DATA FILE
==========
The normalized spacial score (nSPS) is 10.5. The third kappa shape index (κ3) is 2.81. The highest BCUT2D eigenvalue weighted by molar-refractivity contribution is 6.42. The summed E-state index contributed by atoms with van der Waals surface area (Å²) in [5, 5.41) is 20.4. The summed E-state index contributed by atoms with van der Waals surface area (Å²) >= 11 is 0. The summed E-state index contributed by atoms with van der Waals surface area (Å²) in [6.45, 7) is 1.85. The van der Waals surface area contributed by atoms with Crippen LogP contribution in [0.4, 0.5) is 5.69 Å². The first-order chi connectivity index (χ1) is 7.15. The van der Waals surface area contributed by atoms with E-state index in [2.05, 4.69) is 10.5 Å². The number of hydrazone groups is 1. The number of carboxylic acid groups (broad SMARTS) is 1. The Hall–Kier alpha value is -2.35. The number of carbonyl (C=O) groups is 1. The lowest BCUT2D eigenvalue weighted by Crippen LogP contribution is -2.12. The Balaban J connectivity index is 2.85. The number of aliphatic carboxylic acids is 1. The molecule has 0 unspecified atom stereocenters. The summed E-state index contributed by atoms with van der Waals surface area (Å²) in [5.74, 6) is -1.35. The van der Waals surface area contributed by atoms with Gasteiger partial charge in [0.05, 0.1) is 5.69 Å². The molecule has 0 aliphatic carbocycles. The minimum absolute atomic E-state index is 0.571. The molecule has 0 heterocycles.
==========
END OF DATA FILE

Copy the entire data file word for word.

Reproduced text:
The normalized spacial score (nSPS) is 10.5. The third kappa shape index (κ3) is 2.81. The highest BCUT2D eigenvalue weighted by molar-refractivity contribution is 6.42. The summed E-state index contributed by atoms with van der Waals surface area (Å²) in [5, 5.41) is 20.4. The summed E-state index contributed by atoms with van der Waals surface area (Å²) >= 11 is 0. The summed E-state index contributed by atoms with van der Waals surface area (Å²) in [6.45, 7) is 1.85. The van der Waals surface area contributed by atoms with Crippen LogP contribution in [0.4, 0.5) is 5.69 Å². The first-order chi connectivity index (χ1) is 7.15. The van der Waals surface area contributed by atoms with E-state index in [2.05, 4.69) is 10.5 Å². The number of hydrazone groups is 1. The number of carboxylic acid groups (broad SMARTS) is 1. The Hall–Kier alpha value is -2.35. The number of carbonyl (C=O) groups is 1. The lowest BCUT2D eigenvalue weighted by Crippen LogP contribution is -2.12. The Balaban J connectivity index is 2.85. The number of aliphatic carboxylic acids is 1. The molecule has 0 unspecified atom stereocenters. The summed E-state index contributed by atoms with van der Waals surface area (Å²) in [5.74, 6) is -1.35. The van der Waals surface area contributed by atoms with Gasteiger partial charge in [0.05, 0.1) is 5.69 Å². The molecule has 0 aliphatic carbocycles. The minimum absolute atomic E-state index is 0.571. The molecule has 0 heterocycles.